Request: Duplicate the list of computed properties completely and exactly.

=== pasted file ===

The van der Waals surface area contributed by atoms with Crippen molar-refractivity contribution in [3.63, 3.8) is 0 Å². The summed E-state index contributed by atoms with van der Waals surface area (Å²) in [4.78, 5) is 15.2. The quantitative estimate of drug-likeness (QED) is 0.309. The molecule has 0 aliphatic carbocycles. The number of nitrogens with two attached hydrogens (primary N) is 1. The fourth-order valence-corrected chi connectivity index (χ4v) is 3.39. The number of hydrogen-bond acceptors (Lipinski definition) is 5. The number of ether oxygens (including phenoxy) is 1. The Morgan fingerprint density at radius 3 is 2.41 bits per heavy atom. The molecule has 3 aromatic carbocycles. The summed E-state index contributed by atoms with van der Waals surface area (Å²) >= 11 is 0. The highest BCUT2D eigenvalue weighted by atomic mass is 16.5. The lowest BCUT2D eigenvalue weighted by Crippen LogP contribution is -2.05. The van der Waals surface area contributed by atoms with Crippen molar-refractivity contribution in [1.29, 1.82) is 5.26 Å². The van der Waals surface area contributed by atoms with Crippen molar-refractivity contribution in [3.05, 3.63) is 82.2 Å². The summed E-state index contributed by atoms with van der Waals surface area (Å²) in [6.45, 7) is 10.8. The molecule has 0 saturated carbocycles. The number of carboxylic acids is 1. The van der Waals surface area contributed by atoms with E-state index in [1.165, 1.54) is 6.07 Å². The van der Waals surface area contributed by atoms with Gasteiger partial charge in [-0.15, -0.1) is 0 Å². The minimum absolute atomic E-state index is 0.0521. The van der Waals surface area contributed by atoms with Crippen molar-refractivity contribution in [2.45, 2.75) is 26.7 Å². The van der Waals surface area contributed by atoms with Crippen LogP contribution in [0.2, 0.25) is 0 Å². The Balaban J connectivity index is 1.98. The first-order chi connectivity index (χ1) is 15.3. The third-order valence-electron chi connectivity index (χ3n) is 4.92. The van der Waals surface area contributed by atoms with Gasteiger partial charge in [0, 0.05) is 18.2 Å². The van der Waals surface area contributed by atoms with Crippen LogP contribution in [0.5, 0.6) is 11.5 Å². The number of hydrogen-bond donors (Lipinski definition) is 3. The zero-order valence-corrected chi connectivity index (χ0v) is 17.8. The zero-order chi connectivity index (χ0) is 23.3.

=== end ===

The van der Waals surface area contributed by atoms with Crippen molar-refractivity contribution in [3.63, 3.8) is 0 Å². The summed E-state index contributed by atoms with van der Waals surface area (Å²) in [4.78, 5) is 15.2. The quantitative estimate of drug-likeness (QED) is 0.309. The molecule has 0 aliphatic carbocycles. The number of nitrogens with two attached hydrogens (primary N) is 1. The fourth-order valence-corrected chi connectivity index (χ4v) is 3.39. The number of hydrogen-bond acceptors (Lipinski definition) is 5. The number of ether oxygens (including phenoxy) is 1. The Morgan fingerprint density at radius 3 is 2.41 bits per heavy atom. The molecule has 3 aromatic carbocycles. The summed E-state index contributed by atoms with van der Waals surface area (Å²) >= 11 is 0. The highest BCUT2D eigenvalue weighted by atomic mass is 16.5. The lowest BCUT2D eigenvalue weighted by Crippen LogP contribution is -2.05. The van der Waals surface area contributed by atoms with Crippen molar-refractivity contribution in [1.29, 1.82) is 5.26 Å². The van der Waals surface area contributed by atoms with Crippen molar-refractivity contribution in [3.05, 3.63) is 82.2 Å². The summed E-state index contributed by atoms with van der Waals surface area (Å²) in [6.45, 7) is 10.8. The molecule has 0 saturated carbocycles. The number of carboxylic acids is 1. The van der Waals surface area contributed by atoms with E-state index in [1.165, 1.54) is 6.07 Å². The van der Waals surface area contributed by atoms with Gasteiger partial charge in [-0.15, -0.1) is 0 Å². The minimum absolute atomic E-state index is 0.0521. The van der Waals surface area contributed by atoms with Crippen molar-refractivity contribution in [2.45, 2.75) is 26.7 Å². The van der Waals surface area contributed by atoms with Crippen LogP contribution in [0.2, 0.25) is 0 Å². The Balaban J connectivity index is 1.98. The first-order chi connectivity index (χ1) is 15.3. The third-order valence-electron chi connectivity index (χ3n) is 4.92. The van der Waals surface area contributed by atoms with Gasteiger partial charge in [0, 0.05) is 18.2 Å². The van der Waals surface area contributed by atoms with Crippen LogP contribution in [0.5, 0.6) is 11.5 Å². The number of hydrogen-bond donors (Lipinski definition) is 3. The zero-order valence-corrected chi connectivity index (χ0v) is 17.8. The zero-order chi connectivity index (χ0) is 23.3.